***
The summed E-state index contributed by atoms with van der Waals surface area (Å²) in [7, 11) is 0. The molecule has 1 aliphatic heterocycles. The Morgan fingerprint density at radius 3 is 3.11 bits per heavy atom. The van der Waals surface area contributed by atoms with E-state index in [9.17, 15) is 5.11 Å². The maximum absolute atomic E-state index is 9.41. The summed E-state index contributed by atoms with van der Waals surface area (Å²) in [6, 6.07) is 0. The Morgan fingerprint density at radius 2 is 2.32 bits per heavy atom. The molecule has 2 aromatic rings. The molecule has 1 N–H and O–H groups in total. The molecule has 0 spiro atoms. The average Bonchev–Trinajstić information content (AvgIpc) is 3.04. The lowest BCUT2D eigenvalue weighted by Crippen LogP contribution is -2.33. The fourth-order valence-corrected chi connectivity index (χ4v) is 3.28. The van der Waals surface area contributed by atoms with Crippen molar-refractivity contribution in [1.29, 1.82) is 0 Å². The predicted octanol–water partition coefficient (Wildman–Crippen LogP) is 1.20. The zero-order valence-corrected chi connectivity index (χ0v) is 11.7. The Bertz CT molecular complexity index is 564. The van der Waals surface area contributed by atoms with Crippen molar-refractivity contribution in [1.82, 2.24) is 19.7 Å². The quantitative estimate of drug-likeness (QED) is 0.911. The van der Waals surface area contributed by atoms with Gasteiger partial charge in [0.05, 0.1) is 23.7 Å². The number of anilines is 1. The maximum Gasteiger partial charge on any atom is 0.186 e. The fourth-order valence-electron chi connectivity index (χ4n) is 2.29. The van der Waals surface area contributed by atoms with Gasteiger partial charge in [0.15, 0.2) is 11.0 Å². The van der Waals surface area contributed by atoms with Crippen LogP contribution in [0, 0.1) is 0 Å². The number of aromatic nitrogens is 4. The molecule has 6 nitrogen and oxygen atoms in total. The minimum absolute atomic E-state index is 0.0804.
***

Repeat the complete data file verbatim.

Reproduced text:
The summed E-state index contributed by atoms with van der Waals surface area (Å²) in [7, 11) is 0. The molecule has 1 aliphatic heterocycles. The Morgan fingerprint density at radius 3 is 3.11 bits per heavy atom. The van der Waals surface area contributed by atoms with E-state index in [9.17, 15) is 5.11 Å². The maximum absolute atomic E-state index is 9.41. The summed E-state index contributed by atoms with van der Waals surface area (Å²) in [6, 6.07) is 0. The Morgan fingerprint density at radius 2 is 2.32 bits per heavy atom. The molecule has 2 aromatic rings. The molecule has 1 N–H and O–H groups in total. The molecule has 0 spiro atoms. The average Bonchev–Trinajstić information content (AvgIpc) is 3.04. The lowest BCUT2D eigenvalue weighted by Crippen LogP contribution is -2.33. The fourth-order valence-corrected chi connectivity index (χ4v) is 3.28. The van der Waals surface area contributed by atoms with Crippen molar-refractivity contribution in [1.29, 1.82) is 0 Å². The predicted octanol–water partition coefficient (Wildman–Crippen LogP) is 1.20. The zero-order valence-corrected chi connectivity index (χ0v) is 11.7. The Bertz CT molecular complexity index is 564. The van der Waals surface area contributed by atoms with Crippen molar-refractivity contribution in [1.82, 2.24) is 19.7 Å². The quantitative estimate of drug-likeness (QED) is 0.911. The van der Waals surface area contributed by atoms with Gasteiger partial charge in [0.05, 0.1) is 23.7 Å². The number of anilines is 1. The maximum Gasteiger partial charge on any atom is 0.186 e. The fourth-order valence-electron chi connectivity index (χ4n) is 2.29. The van der Waals surface area contributed by atoms with Gasteiger partial charge in [0.15, 0.2) is 11.0 Å². The van der Waals surface area contributed by atoms with Crippen LogP contribution in [0, 0.1) is 0 Å². The number of aromatic nitrogens is 4. The molecule has 6 nitrogen and oxygen atoms in total. The minimum absolute atomic E-state index is 0.0804.